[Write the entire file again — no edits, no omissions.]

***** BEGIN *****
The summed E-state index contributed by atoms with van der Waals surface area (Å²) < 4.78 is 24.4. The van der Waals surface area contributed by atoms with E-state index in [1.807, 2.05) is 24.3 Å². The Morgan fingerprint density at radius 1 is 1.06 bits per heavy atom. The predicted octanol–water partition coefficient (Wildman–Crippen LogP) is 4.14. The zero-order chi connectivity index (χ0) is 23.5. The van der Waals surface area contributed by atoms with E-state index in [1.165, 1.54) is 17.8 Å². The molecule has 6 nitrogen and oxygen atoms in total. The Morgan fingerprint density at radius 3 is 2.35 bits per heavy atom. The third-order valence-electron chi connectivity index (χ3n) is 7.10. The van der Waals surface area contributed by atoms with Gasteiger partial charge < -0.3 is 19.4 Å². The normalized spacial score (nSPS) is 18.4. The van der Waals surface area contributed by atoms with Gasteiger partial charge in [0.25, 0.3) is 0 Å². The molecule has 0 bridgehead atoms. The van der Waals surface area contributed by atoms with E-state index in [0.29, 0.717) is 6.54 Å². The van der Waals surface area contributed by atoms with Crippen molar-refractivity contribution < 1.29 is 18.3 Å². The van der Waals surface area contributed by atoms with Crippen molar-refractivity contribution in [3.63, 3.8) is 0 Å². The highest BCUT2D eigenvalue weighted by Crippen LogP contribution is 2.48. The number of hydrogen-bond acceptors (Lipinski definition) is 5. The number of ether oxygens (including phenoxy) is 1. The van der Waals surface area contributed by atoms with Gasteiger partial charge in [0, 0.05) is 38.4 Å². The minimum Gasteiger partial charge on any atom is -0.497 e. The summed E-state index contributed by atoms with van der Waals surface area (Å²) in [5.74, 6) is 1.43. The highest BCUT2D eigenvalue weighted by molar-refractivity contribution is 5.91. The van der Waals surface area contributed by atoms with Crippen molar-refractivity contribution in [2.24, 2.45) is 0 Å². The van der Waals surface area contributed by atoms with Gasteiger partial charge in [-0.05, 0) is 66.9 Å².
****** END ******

The summed E-state index contributed by atoms with van der Waals surface area (Å²) < 4.78 is 24.4. The van der Waals surface area contributed by atoms with E-state index in [1.807, 2.05) is 24.3 Å². The Morgan fingerprint density at radius 1 is 1.06 bits per heavy atom. The predicted octanol–water partition coefficient (Wildman–Crippen LogP) is 4.14. The zero-order chi connectivity index (χ0) is 23.5. The van der Waals surface area contributed by atoms with E-state index in [1.165, 1.54) is 17.8 Å². The molecule has 6 nitrogen and oxygen atoms in total. The Morgan fingerprint density at radius 3 is 2.35 bits per heavy atom. The third-order valence-electron chi connectivity index (χ3n) is 7.10. The van der Waals surface area contributed by atoms with Gasteiger partial charge < -0.3 is 19.4 Å². The normalized spacial score (nSPS) is 18.4. The van der Waals surface area contributed by atoms with Gasteiger partial charge in [0.25, 0.3) is 0 Å². The molecule has 0 bridgehead atoms. The van der Waals surface area contributed by atoms with E-state index in [0.29, 0.717) is 6.54 Å². The van der Waals surface area contributed by atoms with Crippen molar-refractivity contribution < 1.29 is 18.3 Å². The van der Waals surface area contributed by atoms with Crippen molar-refractivity contribution in [3.63, 3.8) is 0 Å². The highest BCUT2D eigenvalue weighted by Crippen LogP contribution is 2.48. The number of hydrogen-bond acceptors (Lipinski definition) is 5. The number of ether oxygens (including phenoxy) is 1. The van der Waals surface area contributed by atoms with Gasteiger partial charge in [0, 0.05) is 38.4 Å². The minimum Gasteiger partial charge on any atom is -0.497 e. The summed E-state index contributed by atoms with van der Waals surface area (Å²) in [5.74, 6) is 1.43. The highest BCUT2D eigenvalue weighted by molar-refractivity contribution is 5.91. The van der Waals surface area contributed by atoms with Crippen molar-refractivity contribution in [2.24, 2.45) is 0 Å². The van der Waals surface area contributed by atoms with Gasteiger partial charge in [-0.05, 0) is 66.9 Å².